A Bode plot is a graph of the transfer function of a linear, time-invariant system versus frequency, plotted with a log-frequency axis, to show the system's frequency response. It is usually a combination of a Bode magnitude plot, expressing the magnitude of the frequency response gain and a Bode phase plot, expressing the frequency response phase shift.
The magnitude axis of the Bode plot is usually expressed as decibels of power, that is by the 20 log rule: 20 times the common (base 10) logarithm of the amplitude gain. With the magnitude gain being logarithmic, Bode plots make multiplication of magnitudes a simple matter of adding distances on the graph (in decibels).
A Bode phase plot is a graph of phase versus frequency, also plotted on a log-frequency axis, usually used in conjunction with the magnitude plot, to evaluate how much a signal will be phase-shifted. For example a signal described by: Asin(ωt) may be attenuated but also phase-shifted. If the system attenuates it by a factor x and phase shifts it by −Φ ,the signal out of the system will be (A/x) sin (ωt − Φ). The phase shift Φ is generally a function of frequency.
Phase can also be added directly from the graphical values, a fact that is mathematically clear when phase is seen as the imaginary part of the complex logarithm of a complex gain.
The magnitude and phase Bode plots can seldom be changed independently of each other — changing the amplitude response of the system will most likely change the phase characteristics and vice versa. For minimum-phase systems the phase and amplitude characteristics can be obtained from each other with the use of the Hilbert transform.
If the transfer function is a rational function with real poles and zeros, then the Bode plot can be approximated with straight lines. These asymptotic approximations are called straight line Bode plots
or uncorrected Bode plots
and are useful because they can be drawn by hand following a few simple rules. Simple plots can even be predicted without drawing them.
The magnitude (in decibels) of the transfer function above, (normalized and converted to angular frequency form), given by the decibel gain expression:
when plotted versus input frequency ω on a logarithmic scale, can be approximated by two lines and it forms the asymptotic (approximate) magnitude Bode plot of the transfer function:
- • for angular frequencies below ωc it is a horizontal line at 0 dB since at low frequencies the ω/ωc term is small and can be neglected, making the decibel gain equation above equal to zero.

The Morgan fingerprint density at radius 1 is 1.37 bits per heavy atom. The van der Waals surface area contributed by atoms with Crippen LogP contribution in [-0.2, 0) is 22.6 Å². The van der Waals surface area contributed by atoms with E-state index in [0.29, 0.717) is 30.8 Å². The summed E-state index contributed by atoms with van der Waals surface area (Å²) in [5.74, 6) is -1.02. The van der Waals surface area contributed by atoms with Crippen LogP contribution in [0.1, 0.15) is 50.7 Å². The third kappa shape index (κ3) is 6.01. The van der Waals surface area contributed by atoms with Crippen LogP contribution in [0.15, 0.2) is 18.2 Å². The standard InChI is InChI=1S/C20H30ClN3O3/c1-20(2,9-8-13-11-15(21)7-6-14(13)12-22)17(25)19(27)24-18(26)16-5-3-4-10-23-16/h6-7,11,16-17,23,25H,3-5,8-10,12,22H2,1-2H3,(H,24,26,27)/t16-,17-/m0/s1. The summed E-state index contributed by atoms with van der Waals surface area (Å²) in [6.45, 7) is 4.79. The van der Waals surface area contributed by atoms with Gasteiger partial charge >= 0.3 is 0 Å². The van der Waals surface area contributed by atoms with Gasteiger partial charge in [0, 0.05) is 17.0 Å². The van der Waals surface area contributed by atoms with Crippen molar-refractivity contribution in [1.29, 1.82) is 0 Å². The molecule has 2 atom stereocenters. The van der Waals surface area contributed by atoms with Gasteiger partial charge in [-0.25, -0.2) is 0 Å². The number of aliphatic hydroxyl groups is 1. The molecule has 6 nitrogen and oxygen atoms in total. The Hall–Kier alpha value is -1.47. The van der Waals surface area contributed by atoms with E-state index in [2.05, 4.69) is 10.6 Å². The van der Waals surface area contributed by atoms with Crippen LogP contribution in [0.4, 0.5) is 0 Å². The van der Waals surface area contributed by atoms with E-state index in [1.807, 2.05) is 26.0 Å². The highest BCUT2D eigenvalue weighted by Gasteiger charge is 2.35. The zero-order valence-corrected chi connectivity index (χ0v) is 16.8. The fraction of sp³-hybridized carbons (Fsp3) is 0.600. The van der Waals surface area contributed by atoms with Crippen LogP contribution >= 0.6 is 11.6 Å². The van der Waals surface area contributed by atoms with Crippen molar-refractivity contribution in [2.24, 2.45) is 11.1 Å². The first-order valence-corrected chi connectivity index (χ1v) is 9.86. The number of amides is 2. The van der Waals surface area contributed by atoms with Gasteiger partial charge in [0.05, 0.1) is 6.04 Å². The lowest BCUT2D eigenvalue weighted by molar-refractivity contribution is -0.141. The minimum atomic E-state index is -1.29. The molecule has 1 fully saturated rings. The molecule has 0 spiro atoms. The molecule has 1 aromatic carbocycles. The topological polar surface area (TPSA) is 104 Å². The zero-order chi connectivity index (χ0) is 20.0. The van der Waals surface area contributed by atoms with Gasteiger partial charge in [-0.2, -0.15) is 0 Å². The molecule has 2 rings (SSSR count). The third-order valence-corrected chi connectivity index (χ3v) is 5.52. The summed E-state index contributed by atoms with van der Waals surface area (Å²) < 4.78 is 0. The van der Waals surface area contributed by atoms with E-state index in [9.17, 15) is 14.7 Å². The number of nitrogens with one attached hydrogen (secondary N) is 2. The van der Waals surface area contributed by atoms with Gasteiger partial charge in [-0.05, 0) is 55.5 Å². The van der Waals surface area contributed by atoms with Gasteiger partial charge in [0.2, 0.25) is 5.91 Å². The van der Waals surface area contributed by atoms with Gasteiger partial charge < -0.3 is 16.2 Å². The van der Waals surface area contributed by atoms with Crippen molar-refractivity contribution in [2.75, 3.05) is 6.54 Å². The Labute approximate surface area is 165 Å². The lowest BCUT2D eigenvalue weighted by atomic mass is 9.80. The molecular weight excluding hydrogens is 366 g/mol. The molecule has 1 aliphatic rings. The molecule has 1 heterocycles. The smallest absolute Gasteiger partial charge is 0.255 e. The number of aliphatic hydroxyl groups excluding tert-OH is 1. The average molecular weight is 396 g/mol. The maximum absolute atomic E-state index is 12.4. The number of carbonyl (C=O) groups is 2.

- • for angular frequencies above ωc it is a line with a slope of −20 dB per decade, since at high frequencies ω/ωc term dominates and the decibel gain expression above simplifies to -20 log ω/ωc, which is a straight line with a slope of −20 dB per decade.
These two lines meet at the corner frequency. From the plot, it can be seen that for frequencies well below the corner frequency, the circuit has an attenuation of 0 dB, corresponding to a unity pass band gain, i.e. the amplitude of the filter output equals the amplitude of the input. Frequencies above the corner frequency are attenuated – the higher the frequency, the higher the attenuation.
The phase Bode plot is obtained by plotting the phase angle of the transfer function given by
versus ω, where ω and ωc are the input and cut-off angular frequencies respectively. For input frequencies much lower than corner, the ratio is small and therefore the phase angle is close to zero. As the ratio ω/ωc increases, the absolute value of the phase increases and becomes –45 degrees when ω = ωc . As the ratio increases for input frequencies much greater than the corner frequency, the phase angle asymptotically approaches −90 degrees. The frequency scale for the phase plot is logarithmic.
Scilab is a programming language associated with a rich collection of numerical algorithms covering many aspects of scientific computing problems.
Whatever your platform is (i.e. Windows, Linux or Mac), Scilab binaries can be downloaded directly from the Scilab homepage
or from the
Scilab elementary mathematical operators:
/ right division, i.e. x/y =xy-1
\ left division, i.e. x\y = x-1y
^ power, i.e. xy
** power (same as ^)
' transpose conjugate
In this scilab program
poly(0,'s') defines ‘s’ to be a polynomial variable.
syslin defines a linear system as a list and checks consistency of data.
dom='c' for a continuous time system, dom='d' for a discrete time system, n for a sampled system with sampling period n (in seconds), dom= if the time domain is undefined.
clf is used to reset a figure to its default values.
BodeThe Bode function plots frequency response in a Bode plot.
- Launch scilab 5.3.3 on your computer.
- Write the scilab code given below.